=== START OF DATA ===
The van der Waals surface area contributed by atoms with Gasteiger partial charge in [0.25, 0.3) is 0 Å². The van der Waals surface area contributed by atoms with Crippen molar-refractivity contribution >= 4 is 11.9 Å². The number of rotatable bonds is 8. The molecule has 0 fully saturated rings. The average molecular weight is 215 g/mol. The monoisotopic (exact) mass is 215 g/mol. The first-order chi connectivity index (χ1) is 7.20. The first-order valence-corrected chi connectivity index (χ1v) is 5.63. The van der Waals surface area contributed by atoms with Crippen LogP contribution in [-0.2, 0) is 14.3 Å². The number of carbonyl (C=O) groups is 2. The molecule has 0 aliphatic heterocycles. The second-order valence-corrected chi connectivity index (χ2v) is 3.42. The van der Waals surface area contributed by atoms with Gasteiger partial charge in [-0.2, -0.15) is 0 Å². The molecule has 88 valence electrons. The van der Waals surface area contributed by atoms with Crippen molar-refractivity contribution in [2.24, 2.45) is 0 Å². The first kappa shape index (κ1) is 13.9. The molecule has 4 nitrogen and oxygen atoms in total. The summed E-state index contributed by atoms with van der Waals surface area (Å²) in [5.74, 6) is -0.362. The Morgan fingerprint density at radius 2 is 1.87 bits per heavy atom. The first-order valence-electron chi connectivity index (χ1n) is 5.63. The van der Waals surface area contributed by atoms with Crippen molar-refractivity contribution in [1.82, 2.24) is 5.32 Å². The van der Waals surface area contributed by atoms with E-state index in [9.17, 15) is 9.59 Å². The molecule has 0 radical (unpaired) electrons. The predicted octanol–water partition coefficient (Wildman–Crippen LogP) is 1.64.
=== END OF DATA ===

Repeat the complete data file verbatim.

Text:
The van der Waals surface area contributed by atoms with Gasteiger partial charge in [0.25, 0.3) is 0 Å². The van der Waals surface area contributed by atoms with Crippen molar-refractivity contribution >= 4 is 11.9 Å². The number of rotatable bonds is 8. The molecule has 0 fully saturated rings. The average molecular weight is 215 g/mol. The monoisotopic (exact) mass is 215 g/mol. The first-order chi connectivity index (χ1) is 7.20. The first-order valence-corrected chi connectivity index (χ1v) is 5.63. The van der Waals surface area contributed by atoms with Crippen LogP contribution in [-0.2, 0) is 14.3 Å². The number of carbonyl (C=O) groups is 2. The molecule has 0 aliphatic heterocycles. The second-order valence-corrected chi connectivity index (χ2v) is 3.42. The van der Waals surface area contributed by atoms with Gasteiger partial charge in [-0.2, -0.15) is 0 Å². The molecule has 88 valence electrons. The van der Waals surface area contributed by atoms with Crippen molar-refractivity contribution in [2.24, 2.45) is 0 Å². The first kappa shape index (κ1) is 13.9. The molecule has 4 nitrogen and oxygen atoms in total. The summed E-state index contributed by atoms with van der Waals surface area (Å²) in [5.74, 6) is -0.362. The Morgan fingerprint density at radius 2 is 1.87 bits per heavy atom. The first-order valence-electron chi connectivity index (χ1n) is 5.63. The van der Waals surface area contributed by atoms with Crippen molar-refractivity contribution in [1.82, 2.24) is 5.32 Å². The van der Waals surface area contributed by atoms with E-state index in [9.17, 15) is 9.59 Å². The molecule has 0 radical (unpaired) electrons. The predicted octanol–water partition coefficient (Wildman–Crippen LogP) is 1.64.